Move over, Slumdog Millionaire. This is the real deal.
Ramin Bahrani's sprawling tale of a poor young Indian man who rises to become an entrepreneur is an epic saga of inequality, poverty, and corruption. Adapted from the Man Booker Prize-winning novel by Aravind Adiga, it is not your typical feel-good story about plucky self-realization. A first-person narrator, Balram (the extraordinary Adarsh Gourav), tells us his story from rags to riches. The movie begins in the middle when Balram’s eventful life takes a turn for the worse. But at that moment we don’t know who he is. We see him joyously riding in a car with friends. We are in for a rude awakening.
The movie is richly novelistic in its storytelling and in its keen observation of the codependent and perverse relationship between the rich and the poor. In developed countries like the US, the poor and the rich rarely ever intertwine. But in countries like India or Mexico, where I am from, poor servants live in rich houses but are treated as second class humans. The things that happen in this movie may come as a shock to American audiences, but not to anyone who has ever lived in a developing country. Even though it is a story about India, with its cultural and religious particularities, like the caste system, India is not that different from any other developing country. The contempt, fear, and exploitation of the poor are the same everywhere. The poorer the people, the more expendable their lives.
In contrast to the offensively superficial and corny fantasies of Slumdog Millionaire, The White Tiger is a shrewd exploration of the consequences of poverty, the caste system, and the sheer chaotic energy of an unruly country that is predicated on appalling inequality. I have not yet seen a movie that explains more dramatically and efficiently the reasons behind the incomprehensible passivity of the poor, their straddling between servility and violence, and the spiral of exploitation that starts at the very top of the government and winds all the way down to a country bumpkin from a lower caste, then to beggars even lower than him. Exploitation is like an endless ladder where everyone has contempt and abuse for anyone that happens to be on the rung below until you get to the utterly dispossessed. In this cycle of abuse from which there seems to be no escape, the only way out is to exploit someone else and to resort to crime.
Balram, the hero of this story, is as flawed as they come. A sweet and vivacious little boy, he’s handpicked to study in Delhi, but he is hampered by his own grandmother who puts him to work instead. His family works for the landlord of the village, a modern feudal lord that just extracts from his tenants and gives nothing back but abuse. But Balram is overqualified to be a slave in his village and soon he asks his grandma to lend him money to learn how to drive so he can work for the landlord and his entitled sons. The movie captures all the ways in which the poor are abused, condescended to, patronized, discriminated against, ignored, exploited, and treated like sub-humans. Balram’s explanation for the passivity of the poor is logical: they are like chickens in a coop, trapped by poverty, incapable of rebellion or escape. If you try it, the rich wipe out your family. It is basically slavery.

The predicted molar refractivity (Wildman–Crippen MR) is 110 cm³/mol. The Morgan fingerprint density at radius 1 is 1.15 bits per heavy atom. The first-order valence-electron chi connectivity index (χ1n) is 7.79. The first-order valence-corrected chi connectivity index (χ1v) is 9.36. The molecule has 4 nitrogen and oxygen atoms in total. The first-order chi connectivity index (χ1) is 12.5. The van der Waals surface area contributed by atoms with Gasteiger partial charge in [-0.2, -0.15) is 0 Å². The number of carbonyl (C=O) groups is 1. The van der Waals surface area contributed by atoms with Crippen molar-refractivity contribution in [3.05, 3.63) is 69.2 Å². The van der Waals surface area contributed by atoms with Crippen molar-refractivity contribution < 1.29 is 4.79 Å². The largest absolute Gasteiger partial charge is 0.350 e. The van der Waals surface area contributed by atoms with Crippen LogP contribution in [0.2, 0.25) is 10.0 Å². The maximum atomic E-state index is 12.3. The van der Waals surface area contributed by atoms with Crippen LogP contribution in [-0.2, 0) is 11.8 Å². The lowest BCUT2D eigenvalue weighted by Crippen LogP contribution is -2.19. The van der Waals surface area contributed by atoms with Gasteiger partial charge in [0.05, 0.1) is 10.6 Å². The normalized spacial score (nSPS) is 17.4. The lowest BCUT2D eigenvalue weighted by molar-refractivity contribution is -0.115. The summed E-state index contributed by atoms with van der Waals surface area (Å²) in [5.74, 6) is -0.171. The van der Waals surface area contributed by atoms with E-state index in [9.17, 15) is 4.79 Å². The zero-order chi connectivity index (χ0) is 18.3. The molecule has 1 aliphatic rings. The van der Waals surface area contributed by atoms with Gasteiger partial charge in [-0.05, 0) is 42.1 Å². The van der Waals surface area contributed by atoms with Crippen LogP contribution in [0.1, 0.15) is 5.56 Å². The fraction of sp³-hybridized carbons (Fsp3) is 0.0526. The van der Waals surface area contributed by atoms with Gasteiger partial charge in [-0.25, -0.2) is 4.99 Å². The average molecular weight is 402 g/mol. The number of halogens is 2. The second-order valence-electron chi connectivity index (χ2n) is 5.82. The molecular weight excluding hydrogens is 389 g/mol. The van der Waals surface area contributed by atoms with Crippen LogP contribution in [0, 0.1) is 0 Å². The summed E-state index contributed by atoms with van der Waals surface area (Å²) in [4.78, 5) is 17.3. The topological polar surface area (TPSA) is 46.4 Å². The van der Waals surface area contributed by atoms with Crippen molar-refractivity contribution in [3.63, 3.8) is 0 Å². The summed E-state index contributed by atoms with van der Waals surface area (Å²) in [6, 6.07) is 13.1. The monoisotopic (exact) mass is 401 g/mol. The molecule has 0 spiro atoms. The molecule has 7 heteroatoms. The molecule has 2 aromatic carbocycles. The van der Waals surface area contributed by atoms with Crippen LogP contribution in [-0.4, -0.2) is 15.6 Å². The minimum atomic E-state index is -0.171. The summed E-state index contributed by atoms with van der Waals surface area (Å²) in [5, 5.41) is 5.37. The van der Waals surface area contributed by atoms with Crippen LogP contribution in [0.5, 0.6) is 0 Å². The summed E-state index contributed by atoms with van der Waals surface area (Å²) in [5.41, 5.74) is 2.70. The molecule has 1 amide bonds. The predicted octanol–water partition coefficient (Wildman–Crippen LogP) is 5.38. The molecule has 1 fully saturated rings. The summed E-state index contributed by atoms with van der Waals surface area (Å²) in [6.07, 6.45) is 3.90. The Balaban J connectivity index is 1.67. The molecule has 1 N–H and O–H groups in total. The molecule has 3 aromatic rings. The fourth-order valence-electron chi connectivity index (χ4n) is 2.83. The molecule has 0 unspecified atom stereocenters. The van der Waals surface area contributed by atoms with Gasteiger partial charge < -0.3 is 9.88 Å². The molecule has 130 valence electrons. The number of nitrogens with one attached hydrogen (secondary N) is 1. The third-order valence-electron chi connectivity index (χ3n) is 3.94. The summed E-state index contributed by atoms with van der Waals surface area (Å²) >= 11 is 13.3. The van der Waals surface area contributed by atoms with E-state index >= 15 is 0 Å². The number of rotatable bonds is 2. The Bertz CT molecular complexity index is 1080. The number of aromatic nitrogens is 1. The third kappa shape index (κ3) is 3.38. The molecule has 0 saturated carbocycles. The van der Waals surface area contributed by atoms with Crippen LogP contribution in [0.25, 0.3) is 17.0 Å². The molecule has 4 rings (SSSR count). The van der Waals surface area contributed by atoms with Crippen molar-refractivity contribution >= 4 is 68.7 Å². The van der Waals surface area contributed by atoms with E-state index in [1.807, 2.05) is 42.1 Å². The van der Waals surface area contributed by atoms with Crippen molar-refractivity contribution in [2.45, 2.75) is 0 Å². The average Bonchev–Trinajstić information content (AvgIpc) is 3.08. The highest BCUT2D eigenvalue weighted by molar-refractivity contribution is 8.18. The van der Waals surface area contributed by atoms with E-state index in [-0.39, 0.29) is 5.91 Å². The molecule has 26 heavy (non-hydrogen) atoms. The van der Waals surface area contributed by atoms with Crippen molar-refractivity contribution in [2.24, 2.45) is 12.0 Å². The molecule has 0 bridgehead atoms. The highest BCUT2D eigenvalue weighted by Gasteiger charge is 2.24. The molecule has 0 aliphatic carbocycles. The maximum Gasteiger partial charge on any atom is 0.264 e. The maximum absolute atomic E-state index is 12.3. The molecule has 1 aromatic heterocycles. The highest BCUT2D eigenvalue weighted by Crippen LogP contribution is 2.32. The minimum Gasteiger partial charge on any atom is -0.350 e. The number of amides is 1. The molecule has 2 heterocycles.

I have not read the novel but Bahrani lovingly presents the details that make the story so rich. The contrasts between the lives of the rich and the poor, the micro and macro aggressions from one rung to the next. The landlord has two sons, a brute called the Mongoose and Ashok, a more refined, US-educated, supposedly enlightened son who takes Balram under his wing and treats him a bit better, which is not saying much. That his education was paid by the back-breaking labor of an entire village of slaves, seems to elude him. His cowardice and spinelessness come across as even worse than the Mongoose’s heavy-handed offenses.
Despite the harsh subject matter, The White Tiger is hugely entertaining, directed with energy, panache, and a sharp sense both of humor and drama by Bahrani. It is a social satire that pulls no punches. This is no tale of the noble poor and their pure hearts. This is no poverty porn where the poor are ennobled beyond recognition so that the privileged can feel good about it.
Whatever was innocent in Balram’s heart is poisoned by his exploitation and humiliation. He signs up to be a driver but they use him to beat the dust out of carpets and give foot massages. The abuse goes from petty disrespect to a complete disregard for his rights and his personhood.
What are we to do with such a character? Balram is sweet, funny, wide-eyed, and innocent yet he is ruthless, conniving, and shrewd. He becomes ruthless while remaining cloyingly servile. Gourav moves in and out of these contradictions with utter charm. He even sings beautifully. He gets away with everything without a single false note. He makes the movie. He is in a different plane from the other actors, who are serviceable, except for Nalneesh Neel, who is remarkable as Vitiligo Lips, a salacious driver.
I frequently despair of Netflix and its predictable kitsch roulette, but its global impact is undeniable. Just how unlikely it is that people all over the world are falling in love with a character as local as quintessential New York wit Fran Lebowitz? Movies like The White Tiger, for which it would be hard to find a global audience, are now given huge exposure right into our living rooms. In this case, this is a good thing.